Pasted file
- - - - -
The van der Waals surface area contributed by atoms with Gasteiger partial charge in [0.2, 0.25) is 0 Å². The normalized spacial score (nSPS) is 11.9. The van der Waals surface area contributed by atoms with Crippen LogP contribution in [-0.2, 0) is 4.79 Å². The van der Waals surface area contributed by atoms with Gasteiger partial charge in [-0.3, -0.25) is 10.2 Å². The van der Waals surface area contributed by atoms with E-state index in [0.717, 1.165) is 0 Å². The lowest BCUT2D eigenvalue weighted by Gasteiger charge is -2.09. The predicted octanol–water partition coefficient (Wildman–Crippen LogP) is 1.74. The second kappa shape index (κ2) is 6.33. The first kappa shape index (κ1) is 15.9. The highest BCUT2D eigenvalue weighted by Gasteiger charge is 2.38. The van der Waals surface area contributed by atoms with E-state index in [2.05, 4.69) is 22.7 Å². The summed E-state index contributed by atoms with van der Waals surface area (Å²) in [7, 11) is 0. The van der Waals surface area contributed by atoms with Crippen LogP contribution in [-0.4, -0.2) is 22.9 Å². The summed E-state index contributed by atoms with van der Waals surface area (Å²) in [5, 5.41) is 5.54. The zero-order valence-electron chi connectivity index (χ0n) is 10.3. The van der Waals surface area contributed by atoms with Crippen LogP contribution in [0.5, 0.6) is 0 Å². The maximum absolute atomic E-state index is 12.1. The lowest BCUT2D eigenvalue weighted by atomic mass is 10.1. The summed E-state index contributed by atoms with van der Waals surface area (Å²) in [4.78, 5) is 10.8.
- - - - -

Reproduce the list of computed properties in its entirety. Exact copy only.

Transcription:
The van der Waals surface area contributed by atoms with Gasteiger partial charge in [0.2, 0.25) is 0 Å². The normalized spacial score (nSPS) is 11.9. The van der Waals surface area contributed by atoms with Crippen LogP contribution in [-0.2, 0) is 4.79 Å². The van der Waals surface area contributed by atoms with Gasteiger partial charge in [-0.3, -0.25) is 10.2 Å². The van der Waals surface area contributed by atoms with E-state index in [0.717, 1.165) is 0 Å². The lowest BCUT2D eigenvalue weighted by Gasteiger charge is -2.09. The predicted octanol–water partition coefficient (Wildman–Crippen LogP) is 1.74. The second kappa shape index (κ2) is 6.33. The first kappa shape index (κ1) is 15.9. The highest BCUT2D eigenvalue weighted by Gasteiger charge is 2.38. The van der Waals surface area contributed by atoms with E-state index in [2.05, 4.69) is 22.7 Å². The summed E-state index contributed by atoms with van der Waals surface area (Å²) in [7, 11) is 0. The van der Waals surface area contributed by atoms with Crippen LogP contribution in [-0.4, -0.2) is 22.9 Å². The summed E-state index contributed by atoms with van der Waals surface area (Å²) in [5, 5.41) is 5.54. The zero-order valence-electron chi connectivity index (χ0n) is 10.3. The van der Waals surface area contributed by atoms with Crippen LogP contribution in [0.5, 0.6) is 0 Å². The maximum absolute atomic E-state index is 12.1. The lowest BCUT2D eigenvalue weighted by atomic mass is 10.1. The summed E-state index contributed by atoms with van der Waals surface area (Å²) in [4.78, 5) is 10.8.